Wallpaper Magazine’s site has posted an article on the topic, including insights from Peter, by Kasia Maciejowski that you can read via this link – http://www.wallpaper.com/design/peter-saville

The museum has also put together a nice overview of the role Factory Records played in the development of both Manchester’s music scene and its emergence as a hotbed of style and design – http://msimanchester.org.uk/en/collection/stories/factory-records

c) Finally, as we are at the tail end of the Holiday season and the giving and receiving gifts of a questionable nature is part of the yearly ordeal, I just had to share this article posted recently on the Society of Rock web site in which you’ll be shown a collection of Christmas sweaters that have been decorated with album cover/logo-based artwork.

Whether this is good or not is in the eye of the giver/recipient, but you’ll most-certainly be the center of attention at any post-Holiday party if you walk in wearing one of these colorful creations – http://societyofrock.com/7-ugly-rock-christmas-sweaters-guaranteed-to-make-you-an-office-party-hit-this-season/

Links are provided in the article to the vendors offering these items, so if you’re wondering what to do with one of those Visa or AMEX gift cards you received from someone, now’s your chance to add one of these to your rock & roll clothing collection.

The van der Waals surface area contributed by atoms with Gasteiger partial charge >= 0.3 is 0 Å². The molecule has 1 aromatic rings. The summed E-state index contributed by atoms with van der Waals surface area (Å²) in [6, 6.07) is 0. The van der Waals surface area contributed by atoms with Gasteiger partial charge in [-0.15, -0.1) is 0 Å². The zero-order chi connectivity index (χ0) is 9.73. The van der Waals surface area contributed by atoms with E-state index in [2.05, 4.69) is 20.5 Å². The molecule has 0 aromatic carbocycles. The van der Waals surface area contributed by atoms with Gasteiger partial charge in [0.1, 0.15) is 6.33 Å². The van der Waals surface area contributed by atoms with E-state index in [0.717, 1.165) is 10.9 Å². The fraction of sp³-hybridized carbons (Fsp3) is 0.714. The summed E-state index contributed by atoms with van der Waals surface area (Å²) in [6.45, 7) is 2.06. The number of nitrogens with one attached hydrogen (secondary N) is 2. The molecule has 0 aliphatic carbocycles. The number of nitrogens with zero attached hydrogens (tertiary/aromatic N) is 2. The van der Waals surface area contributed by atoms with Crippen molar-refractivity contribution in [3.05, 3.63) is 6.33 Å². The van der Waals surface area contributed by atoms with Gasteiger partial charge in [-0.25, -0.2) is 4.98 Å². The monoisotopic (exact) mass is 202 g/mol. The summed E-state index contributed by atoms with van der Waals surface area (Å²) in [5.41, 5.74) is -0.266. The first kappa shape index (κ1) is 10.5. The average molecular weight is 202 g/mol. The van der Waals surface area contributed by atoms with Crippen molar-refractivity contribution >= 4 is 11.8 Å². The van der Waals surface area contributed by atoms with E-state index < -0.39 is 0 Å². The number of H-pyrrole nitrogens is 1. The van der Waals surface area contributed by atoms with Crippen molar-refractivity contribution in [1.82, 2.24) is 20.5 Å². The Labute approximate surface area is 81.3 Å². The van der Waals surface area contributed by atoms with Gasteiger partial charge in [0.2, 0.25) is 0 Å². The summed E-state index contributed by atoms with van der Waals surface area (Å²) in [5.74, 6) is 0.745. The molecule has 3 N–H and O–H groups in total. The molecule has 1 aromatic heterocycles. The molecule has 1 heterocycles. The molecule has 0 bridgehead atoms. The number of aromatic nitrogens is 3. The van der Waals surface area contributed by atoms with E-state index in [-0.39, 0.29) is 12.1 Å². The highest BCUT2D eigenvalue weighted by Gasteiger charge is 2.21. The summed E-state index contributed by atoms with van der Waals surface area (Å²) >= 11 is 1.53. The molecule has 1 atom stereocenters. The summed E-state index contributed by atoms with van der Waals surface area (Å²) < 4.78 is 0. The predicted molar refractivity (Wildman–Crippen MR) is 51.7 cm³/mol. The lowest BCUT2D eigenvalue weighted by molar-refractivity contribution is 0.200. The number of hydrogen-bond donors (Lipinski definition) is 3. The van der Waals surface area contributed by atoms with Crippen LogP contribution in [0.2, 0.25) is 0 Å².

d) Video game fans have always enjoyed these things called “Easter eggs”, which are special, hidden items – images, sounds, videos, animations, extra powers, etc. – that developers have chosen to include in their products that avid game players are always on the hunt for (there are special newsletters and blogs devoted to the topic, too). Those of us who have been paying close attention to music-related artwork over the years know that, from time to time, album cover artists have hidden objects on their miniature canvases that, over time, have become just as memorable as the images themselves. Famed illustrator Al Hirschfeld included several instances of his daughter Nina’s name in his cover art for Aerosmith’s Draw The Line album (in fact, there are always Ninas hidden somewhere in a Hirschfeld illustration), but as you’ll discover in this recent article on the Radio X web site, there have been a number of well-known records released that include hidden imagery and messaging, including albums from Paul McCartney, the Rolling Stones, Led Zeppelin, Beastie Boys and others.

http://www.radiox.co.uk/features/revealed-secret-hidden-messages-album-cover/

One of this year’s Grammy-nominated records – David Bowie’s final record Black Star, featuring artwork done by Jonathan Barnbrook, includes several hidden treasures, so the trend continues to this day.

e) Another Grammy-nominated recording package – that being for Trey Anastasio’s Paper Wheels Deluxe Limited Edition release, featuring art by Varnish Studio’s Matt Taylor – also showcases artwork that includes secretly-coded text strings that were built with a cipher created in the 1850s for use by British intelligence services at the time (and through the end of World War II). As you might figure, today’s young technologists quickly figured things out, with the results shared with inquiring minds in this article by Andy Kahn that I found which was published last year on the Jambase site – http://www.jambase.com/article/cracking-the-code-trey-anastasio-band-paper-wheels-artwork